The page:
What factors accounted for immigration becoming a global phenomenon during the late nineteeth century?after the civil war many southereners believed that god had spared the south for a greater...
What factors accounted for immigration becoming a global phenomenon during the late nineteeth century?
after the civil war many southereners believed that god had spared the south for a greater purpose they came to view the war as what
The analysis of there being two separate questions here is a good one. I think that in the first one, there is a presence of natural push and pull factors that enhanced immigration to America during the late nineteenth century. The belief that America held the keys to a "better life" helped to serve as a major push factor of the time period. This conception involved political and religious freedom, economic independence, and the notion of a "new start." These were pull factors whose opposites were natural push factors, such as lack of opportunity in indigenous lands, and the lack of spiritual freedom. The second question is a bit more elusive, in my mind. I think I would need to have more detail as to the basis of your answer. I actually feel that many Southerners had the opposite experience after the Civil War in terms of seeing their entire social and political structure obliterated and a severe questioning of identity as a part of the post- Civil War experience in the South. I sense that there might have been a tone of why God condemned them as opposed to saving them.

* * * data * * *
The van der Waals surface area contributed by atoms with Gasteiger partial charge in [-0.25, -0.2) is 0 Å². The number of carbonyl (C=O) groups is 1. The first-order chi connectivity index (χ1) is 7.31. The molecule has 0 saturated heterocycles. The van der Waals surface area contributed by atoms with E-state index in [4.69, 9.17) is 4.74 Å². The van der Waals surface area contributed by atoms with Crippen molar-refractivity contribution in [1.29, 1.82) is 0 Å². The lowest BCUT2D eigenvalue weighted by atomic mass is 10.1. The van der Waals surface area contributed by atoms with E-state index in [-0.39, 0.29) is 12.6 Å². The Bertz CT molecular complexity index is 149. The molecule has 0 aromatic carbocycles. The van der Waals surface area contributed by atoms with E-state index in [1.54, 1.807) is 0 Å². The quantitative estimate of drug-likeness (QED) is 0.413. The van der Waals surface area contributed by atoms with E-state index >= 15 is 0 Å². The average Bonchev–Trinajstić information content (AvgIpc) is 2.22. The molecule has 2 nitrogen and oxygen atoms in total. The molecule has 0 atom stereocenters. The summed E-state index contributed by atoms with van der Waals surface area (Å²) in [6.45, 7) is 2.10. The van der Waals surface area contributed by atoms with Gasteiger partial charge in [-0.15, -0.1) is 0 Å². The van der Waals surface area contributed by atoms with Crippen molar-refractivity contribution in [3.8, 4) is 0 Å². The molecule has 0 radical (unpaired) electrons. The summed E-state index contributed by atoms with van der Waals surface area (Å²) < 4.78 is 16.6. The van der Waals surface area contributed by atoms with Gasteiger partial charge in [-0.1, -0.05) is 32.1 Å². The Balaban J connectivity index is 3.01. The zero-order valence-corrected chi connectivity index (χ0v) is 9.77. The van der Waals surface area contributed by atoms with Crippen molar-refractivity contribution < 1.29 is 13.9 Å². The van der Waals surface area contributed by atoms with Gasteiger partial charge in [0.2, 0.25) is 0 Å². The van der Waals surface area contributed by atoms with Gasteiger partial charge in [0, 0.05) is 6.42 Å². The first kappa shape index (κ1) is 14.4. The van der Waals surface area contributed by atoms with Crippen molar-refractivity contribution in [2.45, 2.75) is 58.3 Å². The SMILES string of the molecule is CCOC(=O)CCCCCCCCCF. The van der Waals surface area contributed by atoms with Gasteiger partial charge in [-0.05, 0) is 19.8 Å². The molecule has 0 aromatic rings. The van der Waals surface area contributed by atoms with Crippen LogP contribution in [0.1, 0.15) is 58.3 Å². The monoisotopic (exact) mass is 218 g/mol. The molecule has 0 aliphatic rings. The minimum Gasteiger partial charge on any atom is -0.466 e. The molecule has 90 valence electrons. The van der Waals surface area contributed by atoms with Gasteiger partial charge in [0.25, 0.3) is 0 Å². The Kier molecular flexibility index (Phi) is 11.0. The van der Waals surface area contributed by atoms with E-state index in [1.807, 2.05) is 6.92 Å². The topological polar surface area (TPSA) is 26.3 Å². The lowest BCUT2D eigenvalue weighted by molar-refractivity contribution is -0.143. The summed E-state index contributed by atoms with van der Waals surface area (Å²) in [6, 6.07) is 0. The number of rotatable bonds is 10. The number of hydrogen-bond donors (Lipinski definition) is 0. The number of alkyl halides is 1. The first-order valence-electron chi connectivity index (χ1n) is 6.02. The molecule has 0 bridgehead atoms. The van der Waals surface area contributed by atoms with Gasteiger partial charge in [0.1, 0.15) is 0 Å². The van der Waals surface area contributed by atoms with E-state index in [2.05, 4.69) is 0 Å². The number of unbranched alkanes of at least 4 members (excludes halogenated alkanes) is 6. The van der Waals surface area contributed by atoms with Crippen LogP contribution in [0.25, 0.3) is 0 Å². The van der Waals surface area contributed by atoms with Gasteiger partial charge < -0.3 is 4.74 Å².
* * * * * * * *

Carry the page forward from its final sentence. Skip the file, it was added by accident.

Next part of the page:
You seem to have two questions, one in the header and a separate one after. I'll concentrate on the first one.
A number of global factors contributed to widespread immigration, much of it to the United States. These included overpopulation in China coupled with civil unrest and the Opium Wars. There were wars in Europe for the unification of Germany and between Germany and France. Poverty and hunger were widespread in Ireland for much of that century.
It also became cheaper during this time to travel by boat across the Atlantic Ocean.
Add to all of this there was a lot of available land in the US, which attracted landless farmers from Europe, along with the economic opportunity (or the illusion of it) of factory work in the cities. Many Chinese male immigrants came here for the gold rush and stayed to work on the transcontinental railroad.